Kitty's Saga Chapter Two: A Start to a Start

It was eight o'clock in the evening when Kitty called Sandy Brown's home number to schedule a job interview. Mrs. Brown had been half asleep when she answered the phone. Kitty's voice had a touch of desperation in it under the otherwise polite dialog. Sandy ended the call by telling Kitty that she would pencil in an interview with her for the upcoming Friday, ultimately pushing Kitty to the end of the line of the candidates who had actual in-home care experience and certification. Sandy had hoped that Kitty would have either given up or found another job by that time. As for Kitty on the other end of the call, she jumped for joy at the prospect of having a new place to live, with an income at that. Things were looking good for Kitty. As a matter of fact, Kitty felt so good she went about her tiny studio using a few empty grocery bags to fill with her meager belongings, already having assumed she had the job.


The few days until her interview had Kitty counting down the minutes. All of her classes seemed like a waste when she was there. The few people she had any familiarity with asked her about the audition to which Kitty frowned at the topic. She was too busy thinking about her social worker who would be by the school or to drop in on her at home. It was just a matter of time after news breaks that Pam was incarnated. Pam had been the placeholder that Kitty had begrudgingly accepted as her guardian. Kitty was equally relieved and horrified that Pam was actually gone. Pam was over eighteen so she could be the one to collect their food stamps and housing allowance. It was something Kitty had to be under Pam's guardianship to benefit from. Too bad Pam usually cashed out these social assistance payments for a fix, leaving Kitty hungry and frustrated. Pam also made it almost impossible for Kitty to get a legitimate job on her own as she often withheld her social security number from her in order to get more government benefits to misuse for herself under the pretense that she was "all my little sister has in this world."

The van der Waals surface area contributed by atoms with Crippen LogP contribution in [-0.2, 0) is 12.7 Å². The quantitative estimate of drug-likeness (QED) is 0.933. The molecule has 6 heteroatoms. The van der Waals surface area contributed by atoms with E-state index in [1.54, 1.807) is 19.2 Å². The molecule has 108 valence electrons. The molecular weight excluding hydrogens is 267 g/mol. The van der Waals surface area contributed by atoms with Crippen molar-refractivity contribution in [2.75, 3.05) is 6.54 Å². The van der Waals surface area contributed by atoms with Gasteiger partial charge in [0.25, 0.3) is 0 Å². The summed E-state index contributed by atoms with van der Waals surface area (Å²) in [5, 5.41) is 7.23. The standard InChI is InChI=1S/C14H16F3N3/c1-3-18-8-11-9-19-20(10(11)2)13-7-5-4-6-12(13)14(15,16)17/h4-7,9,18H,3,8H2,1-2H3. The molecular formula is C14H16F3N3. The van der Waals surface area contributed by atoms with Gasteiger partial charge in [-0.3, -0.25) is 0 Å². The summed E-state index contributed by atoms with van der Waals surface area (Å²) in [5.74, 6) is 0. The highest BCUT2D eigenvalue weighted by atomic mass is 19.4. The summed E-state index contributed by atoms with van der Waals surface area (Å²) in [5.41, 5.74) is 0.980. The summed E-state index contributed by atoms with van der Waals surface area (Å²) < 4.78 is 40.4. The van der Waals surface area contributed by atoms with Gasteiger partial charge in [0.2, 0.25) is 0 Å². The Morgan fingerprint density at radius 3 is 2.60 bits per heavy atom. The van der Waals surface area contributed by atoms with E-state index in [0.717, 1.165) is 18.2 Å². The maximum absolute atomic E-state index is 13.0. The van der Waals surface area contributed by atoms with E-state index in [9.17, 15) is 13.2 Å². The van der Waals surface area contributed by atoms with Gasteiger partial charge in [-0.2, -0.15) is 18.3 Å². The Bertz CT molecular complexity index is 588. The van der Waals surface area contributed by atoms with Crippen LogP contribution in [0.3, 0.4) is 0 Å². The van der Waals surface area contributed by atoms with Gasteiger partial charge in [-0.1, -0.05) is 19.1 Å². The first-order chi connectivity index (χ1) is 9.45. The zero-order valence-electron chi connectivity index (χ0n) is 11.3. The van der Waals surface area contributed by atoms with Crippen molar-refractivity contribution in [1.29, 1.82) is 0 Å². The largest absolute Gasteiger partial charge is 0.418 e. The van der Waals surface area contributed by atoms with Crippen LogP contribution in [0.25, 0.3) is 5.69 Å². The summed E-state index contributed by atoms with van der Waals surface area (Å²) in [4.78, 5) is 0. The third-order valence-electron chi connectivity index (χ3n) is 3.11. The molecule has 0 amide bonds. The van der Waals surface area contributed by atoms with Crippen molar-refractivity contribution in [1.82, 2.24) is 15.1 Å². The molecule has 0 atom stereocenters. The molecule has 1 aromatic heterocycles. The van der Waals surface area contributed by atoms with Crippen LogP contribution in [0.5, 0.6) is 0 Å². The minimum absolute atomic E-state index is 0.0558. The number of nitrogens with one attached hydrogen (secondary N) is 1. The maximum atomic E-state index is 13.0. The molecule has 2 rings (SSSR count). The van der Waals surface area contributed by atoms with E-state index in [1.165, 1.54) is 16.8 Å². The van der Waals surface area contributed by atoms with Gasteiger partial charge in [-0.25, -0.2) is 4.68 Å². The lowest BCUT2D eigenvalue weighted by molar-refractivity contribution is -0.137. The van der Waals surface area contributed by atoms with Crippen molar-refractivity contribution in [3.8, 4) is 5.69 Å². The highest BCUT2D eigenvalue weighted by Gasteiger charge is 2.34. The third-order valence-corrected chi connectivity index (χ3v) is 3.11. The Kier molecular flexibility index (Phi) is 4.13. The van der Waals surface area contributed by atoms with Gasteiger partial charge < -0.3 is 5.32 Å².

By the end of her school day, Kitty had come to terms with her situation. She was going to drop out of school to get a full-time job. Kitty just had to wait a few weeks until her birthday to do it for herself. As grim as it was to for Kitty to have to admit to herself, having a high school diploma was not going to stop her from her fate of working in a minimum wage job for the rest of her life. To Kitty, it was enough that she was to have her freedom from being under the thumb of the likes of Pam or the foster care system. College and the finer things of life meant nothing to her as they were a far off dream of something other people could have but might as well have been on another planet to someone like Kitty. This feeling was not a sad one, rather it was optimistic in her mind. Kitty went into her little studio and for the first time, no heavy cigarette smoke was obstructing the sunlight coming in from the window. Kitty knew she had to move out asap, but today she had this one victory, being home without Pam.